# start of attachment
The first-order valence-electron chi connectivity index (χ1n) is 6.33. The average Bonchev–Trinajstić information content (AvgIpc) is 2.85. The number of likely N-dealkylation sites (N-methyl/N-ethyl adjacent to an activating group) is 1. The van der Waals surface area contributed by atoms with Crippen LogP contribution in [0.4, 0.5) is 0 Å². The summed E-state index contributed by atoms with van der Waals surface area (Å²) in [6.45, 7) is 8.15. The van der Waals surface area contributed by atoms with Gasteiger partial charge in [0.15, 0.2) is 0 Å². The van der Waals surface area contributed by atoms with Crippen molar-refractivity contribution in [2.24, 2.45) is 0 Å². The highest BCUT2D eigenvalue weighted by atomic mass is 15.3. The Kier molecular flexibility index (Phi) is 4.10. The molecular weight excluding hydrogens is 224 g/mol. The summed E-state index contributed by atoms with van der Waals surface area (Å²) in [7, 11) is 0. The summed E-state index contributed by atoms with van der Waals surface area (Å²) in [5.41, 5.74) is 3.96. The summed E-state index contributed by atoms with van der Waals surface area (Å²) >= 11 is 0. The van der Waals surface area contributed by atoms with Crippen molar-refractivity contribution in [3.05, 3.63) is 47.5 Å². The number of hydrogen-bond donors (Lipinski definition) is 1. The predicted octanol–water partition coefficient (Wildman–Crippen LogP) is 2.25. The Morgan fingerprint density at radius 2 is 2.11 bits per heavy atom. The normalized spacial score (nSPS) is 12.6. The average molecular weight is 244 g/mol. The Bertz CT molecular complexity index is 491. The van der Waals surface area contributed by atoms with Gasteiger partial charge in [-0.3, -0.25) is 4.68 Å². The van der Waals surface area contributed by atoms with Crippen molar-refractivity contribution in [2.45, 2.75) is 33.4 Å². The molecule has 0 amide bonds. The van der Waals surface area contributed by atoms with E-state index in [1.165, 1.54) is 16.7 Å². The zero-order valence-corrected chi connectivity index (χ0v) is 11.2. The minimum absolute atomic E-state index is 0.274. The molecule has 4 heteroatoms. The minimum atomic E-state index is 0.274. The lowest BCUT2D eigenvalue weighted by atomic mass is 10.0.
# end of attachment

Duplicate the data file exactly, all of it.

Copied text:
The first-order valence-electron chi connectivity index (χ1n) is 6.33. The average Bonchev–Trinajstić information content (AvgIpc) is 2.85. The number of likely N-dealkylation sites (N-methyl/N-ethyl adjacent to an activating group) is 1. The van der Waals surface area contributed by atoms with Crippen LogP contribution in [0.4, 0.5) is 0 Å². The summed E-state index contributed by atoms with van der Waals surface area (Å²) in [6.45, 7) is 8.15. The van der Waals surface area contributed by atoms with Gasteiger partial charge in [0.15, 0.2) is 0 Å². The van der Waals surface area contributed by atoms with Crippen molar-refractivity contribution in [2.24, 2.45) is 0 Å². The highest BCUT2D eigenvalue weighted by atomic mass is 15.3. The Kier molecular flexibility index (Phi) is 4.10. The molecular weight excluding hydrogens is 224 g/mol. The summed E-state index contributed by atoms with van der Waals surface area (Å²) in [7, 11) is 0. The summed E-state index contributed by atoms with van der Waals surface area (Å²) in [5.41, 5.74) is 3.96. The summed E-state index contributed by atoms with van der Waals surface area (Å²) >= 11 is 0. The van der Waals surface area contributed by atoms with Crippen molar-refractivity contribution in [3.05, 3.63) is 47.5 Å². The number of hydrogen-bond donors (Lipinski definition) is 1. The predicted octanol–water partition coefficient (Wildman–Crippen LogP) is 2.25. The Morgan fingerprint density at radius 2 is 2.11 bits per heavy atom. The normalized spacial score (nSPS) is 12.6. The average molecular weight is 244 g/mol. The Bertz CT molecular complexity index is 491. The van der Waals surface area contributed by atoms with Gasteiger partial charge in [-0.3, -0.25) is 4.68 Å². The van der Waals surface area contributed by atoms with Crippen molar-refractivity contribution in [2.45, 2.75) is 33.4 Å². The molecule has 0 amide bonds. The van der Waals surface area contributed by atoms with E-state index in [1.165, 1.54) is 16.7 Å². The zero-order valence-corrected chi connectivity index (χ0v) is 11.2. The minimum absolute atomic E-state index is 0.274. The molecule has 4 heteroatoms. The minimum atomic E-state index is 0.274. The lowest BCUT2D eigenvalue weighted by atomic mass is 10.0.